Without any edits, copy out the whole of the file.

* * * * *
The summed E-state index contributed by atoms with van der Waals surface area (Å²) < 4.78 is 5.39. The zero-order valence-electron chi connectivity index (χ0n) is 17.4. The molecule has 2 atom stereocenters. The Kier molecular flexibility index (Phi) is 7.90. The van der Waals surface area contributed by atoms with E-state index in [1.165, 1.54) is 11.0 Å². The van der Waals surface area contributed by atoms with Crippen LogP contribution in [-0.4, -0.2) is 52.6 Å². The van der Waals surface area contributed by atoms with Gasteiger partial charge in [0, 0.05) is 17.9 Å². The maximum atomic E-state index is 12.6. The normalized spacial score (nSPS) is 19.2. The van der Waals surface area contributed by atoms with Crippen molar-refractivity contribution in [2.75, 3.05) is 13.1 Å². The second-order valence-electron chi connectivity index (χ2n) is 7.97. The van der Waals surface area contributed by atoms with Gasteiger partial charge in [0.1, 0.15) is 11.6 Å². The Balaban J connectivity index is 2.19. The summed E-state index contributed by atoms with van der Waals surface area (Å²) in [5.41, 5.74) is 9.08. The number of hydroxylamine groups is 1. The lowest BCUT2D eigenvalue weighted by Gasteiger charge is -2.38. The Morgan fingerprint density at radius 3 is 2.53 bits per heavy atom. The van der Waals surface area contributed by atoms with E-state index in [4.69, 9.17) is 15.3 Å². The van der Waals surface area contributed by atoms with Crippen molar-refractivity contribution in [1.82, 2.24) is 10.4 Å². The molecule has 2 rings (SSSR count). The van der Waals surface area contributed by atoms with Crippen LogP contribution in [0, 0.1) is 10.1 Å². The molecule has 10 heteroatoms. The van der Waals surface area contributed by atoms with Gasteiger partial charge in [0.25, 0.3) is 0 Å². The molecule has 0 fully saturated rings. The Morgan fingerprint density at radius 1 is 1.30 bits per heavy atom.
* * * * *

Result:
The summed E-state index contributed by atoms with van der Waals surface area (Å²) < 4.78 is 5.39. The zero-order valence-electron chi connectivity index (χ0n) is 17.4. The molecule has 2 atom stereocenters. The Kier molecular flexibility index (Phi) is 7.90. The van der Waals surface area contributed by atoms with E-state index in [1.165, 1.54) is 11.0 Å². The van der Waals surface area contributed by atoms with Crippen LogP contribution in [-0.4, -0.2) is 52.6 Å². The van der Waals surface area contributed by atoms with Gasteiger partial charge in [0, 0.05) is 17.9 Å². The maximum atomic E-state index is 12.6. The normalized spacial score (nSPS) is 19.2. The van der Waals surface area contributed by atoms with Crippen molar-refractivity contribution in [2.75, 3.05) is 13.1 Å². The second-order valence-electron chi connectivity index (χ2n) is 7.97. The van der Waals surface area contributed by atoms with Gasteiger partial charge in [0.1, 0.15) is 11.6 Å². The Balaban J connectivity index is 2.19. The summed E-state index contributed by atoms with van der Waals surface area (Å²) in [5.41, 5.74) is 9.08. The number of hydroxylamine groups is 1. The lowest BCUT2D eigenvalue weighted by Gasteiger charge is -2.38. The Morgan fingerprint density at radius 3 is 2.53 bits per heavy atom. The van der Waals surface area contributed by atoms with E-state index in [4.69, 9.17) is 15.3 Å². The van der Waals surface area contributed by atoms with Crippen molar-refractivity contribution in [1.82, 2.24) is 10.4 Å². The molecule has 2 rings (SSSR count). The van der Waals surface area contributed by atoms with Crippen LogP contribution in [0, 0.1) is 10.1 Å². The molecule has 10 heteroatoms. The van der Waals surface area contributed by atoms with Gasteiger partial charge in [0.25, 0.3) is 0 Å². The molecule has 0 fully saturated rings. The Morgan fingerprint density at radius 1 is 1.30 bits per heavy atom.